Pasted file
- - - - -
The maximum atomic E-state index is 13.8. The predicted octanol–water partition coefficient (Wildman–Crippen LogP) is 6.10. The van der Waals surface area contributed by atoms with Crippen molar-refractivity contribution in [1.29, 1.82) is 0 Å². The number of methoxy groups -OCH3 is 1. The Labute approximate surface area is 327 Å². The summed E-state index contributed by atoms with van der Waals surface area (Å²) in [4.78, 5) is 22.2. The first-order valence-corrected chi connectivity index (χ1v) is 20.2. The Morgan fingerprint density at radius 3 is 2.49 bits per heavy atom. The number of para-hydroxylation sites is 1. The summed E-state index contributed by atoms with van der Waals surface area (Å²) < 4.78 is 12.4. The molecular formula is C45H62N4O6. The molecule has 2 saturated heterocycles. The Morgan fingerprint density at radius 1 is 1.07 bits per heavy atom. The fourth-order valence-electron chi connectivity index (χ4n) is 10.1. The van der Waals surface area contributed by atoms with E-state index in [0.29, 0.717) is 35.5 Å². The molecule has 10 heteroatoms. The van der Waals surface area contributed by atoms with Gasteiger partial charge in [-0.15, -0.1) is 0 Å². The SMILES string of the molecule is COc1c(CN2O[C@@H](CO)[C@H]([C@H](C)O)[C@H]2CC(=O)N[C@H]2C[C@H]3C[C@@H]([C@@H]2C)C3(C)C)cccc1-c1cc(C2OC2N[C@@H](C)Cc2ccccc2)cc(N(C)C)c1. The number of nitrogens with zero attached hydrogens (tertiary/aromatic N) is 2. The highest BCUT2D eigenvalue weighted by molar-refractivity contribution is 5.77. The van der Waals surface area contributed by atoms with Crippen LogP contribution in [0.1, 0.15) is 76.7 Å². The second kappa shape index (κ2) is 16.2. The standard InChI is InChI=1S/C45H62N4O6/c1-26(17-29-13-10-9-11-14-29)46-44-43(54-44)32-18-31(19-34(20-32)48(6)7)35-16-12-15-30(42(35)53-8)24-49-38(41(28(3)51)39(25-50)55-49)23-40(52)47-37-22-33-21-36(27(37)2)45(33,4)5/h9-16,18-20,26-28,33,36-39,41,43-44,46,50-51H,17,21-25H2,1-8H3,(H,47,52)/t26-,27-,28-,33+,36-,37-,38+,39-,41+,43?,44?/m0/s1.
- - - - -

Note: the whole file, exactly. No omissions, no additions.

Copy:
The maximum atomic E-state index is 13.8. The predicted octanol–water partition coefficient (Wildman–Crippen LogP) is 6.10. The van der Waals surface area contributed by atoms with Crippen molar-refractivity contribution in [1.29, 1.82) is 0 Å². The number of methoxy groups -OCH3 is 1. The Labute approximate surface area is 327 Å². The summed E-state index contributed by atoms with van der Waals surface area (Å²) in [4.78, 5) is 22.2. The first-order valence-corrected chi connectivity index (χ1v) is 20.2. The Morgan fingerprint density at radius 3 is 2.49 bits per heavy atom. The number of para-hydroxylation sites is 1. The summed E-state index contributed by atoms with van der Waals surface area (Å²) < 4.78 is 12.4. The molecular formula is C45H62N4O6. The molecule has 2 saturated heterocycles. The Morgan fingerprint density at radius 1 is 1.07 bits per heavy atom. The fourth-order valence-electron chi connectivity index (χ4n) is 10.1. The van der Waals surface area contributed by atoms with E-state index in [0.29, 0.717) is 35.5 Å². The molecule has 10 heteroatoms. The van der Waals surface area contributed by atoms with Gasteiger partial charge in [-0.15, -0.1) is 0 Å². The SMILES string of the molecule is COc1c(CN2O[C@@H](CO)[C@H]([C@H](C)O)[C@H]2CC(=O)N[C@H]2C[C@H]3C[C@@H]([C@@H]2C)C3(C)C)cccc1-c1cc(C2OC2N[C@@H](C)Cc2ccccc2)cc(N(C)C)c1. The number of nitrogens with zero attached hydrogens (tertiary/aromatic N) is 2. The highest BCUT2D eigenvalue weighted by molar-refractivity contribution is 5.77. The van der Waals surface area contributed by atoms with Crippen LogP contribution in [0.1, 0.15) is 76.7 Å². The second kappa shape index (κ2) is 16.2. The standard InChI is InChI=1S/C45H62N4O6/c1-26(17-29-13-10-9-11-14-29)46-44-43(54-44)32-18-31(19-34(20-32)48(6)7)35-16-12-15-30(42(35)53-8)24-49-38(41(28(3)51)39(25-50)55-49)23-40(52)47-37-22-33-21-36(27(37)2)45(33,4)5/h9-16,18-20,26-28,33,36-39,41,43-44,46,50-51H,17,21-25H2,1-8H3,(H,47,52)/t26-,27-,28-,33+,36-,37-,38+,39-,41+,43?,44?/m0/s1.